Recent discovery of offshore oil has fundamentally changed the province of Newfoundland, Canada, from a poor cousin of the Canadian mainland to that of a ‘have’ province in terms of economy and education among others (Clarke 2010a: 132). As a consequence, the creation of new jobs and the need for developing Newfoundland’s infrastructure are accompanied by a dramatic change of the linguistic system. Investigating and contributing to knowledge of rapid linguistic changes as they occur is rare and hence important to analyze in the sociolinguistic tradition. This paper presents an investigation of a linguistic variable that has been identified as relevant to change in a North American context (particularly Canadian Shift) and for being innovative in Newfoundland English: the vowel in the DRESS lexical set.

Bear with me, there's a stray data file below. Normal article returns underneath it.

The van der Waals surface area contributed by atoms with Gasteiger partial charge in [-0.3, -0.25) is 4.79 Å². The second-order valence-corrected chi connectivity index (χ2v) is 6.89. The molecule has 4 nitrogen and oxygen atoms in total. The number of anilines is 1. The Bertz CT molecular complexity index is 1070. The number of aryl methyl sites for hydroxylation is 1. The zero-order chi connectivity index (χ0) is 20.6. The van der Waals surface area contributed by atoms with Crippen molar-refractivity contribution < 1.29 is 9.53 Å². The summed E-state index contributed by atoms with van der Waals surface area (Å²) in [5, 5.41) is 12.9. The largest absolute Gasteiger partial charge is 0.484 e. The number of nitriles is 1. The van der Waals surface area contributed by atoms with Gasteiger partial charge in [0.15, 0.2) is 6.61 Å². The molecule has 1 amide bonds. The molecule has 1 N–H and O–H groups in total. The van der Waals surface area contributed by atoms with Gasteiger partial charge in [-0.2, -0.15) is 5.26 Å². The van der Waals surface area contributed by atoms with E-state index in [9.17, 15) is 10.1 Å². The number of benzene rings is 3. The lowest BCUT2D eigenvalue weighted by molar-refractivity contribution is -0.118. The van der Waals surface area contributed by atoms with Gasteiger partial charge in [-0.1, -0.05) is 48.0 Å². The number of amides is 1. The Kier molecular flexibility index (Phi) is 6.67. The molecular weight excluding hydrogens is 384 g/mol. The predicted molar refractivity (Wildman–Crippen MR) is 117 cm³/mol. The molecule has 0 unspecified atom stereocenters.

Audio recordings from earlier research constitute the pilot study data, stratified by age, gender, and religion. The data set consists of 4 informants interviewed in Pouch Cove, NL, by members of the community. Pouch Cove has been a traditional outport community, which is currently changing towards a bedroom community of St. John’s, similarly to Petty Harbour (Van Herk, Childs & Thorburn, 2007).
As for the variable investigated, /ɛ/ is raised in areas settled by conservative speakers of southeast Irish origin such as St. John’s (Clarke 2010b). The NL instantiation of the Canadian Shift (Boberg, 2010, Clarke et al. 1995, Labov, Ash & Boberg 2006), on the other hand, results in a change in vowel quality in the opposite direction.
Results from the current study suggest a tendency for especially younger females to use a low mid /ɛ/ in the DRESS lexical set most frequently in careful speech.
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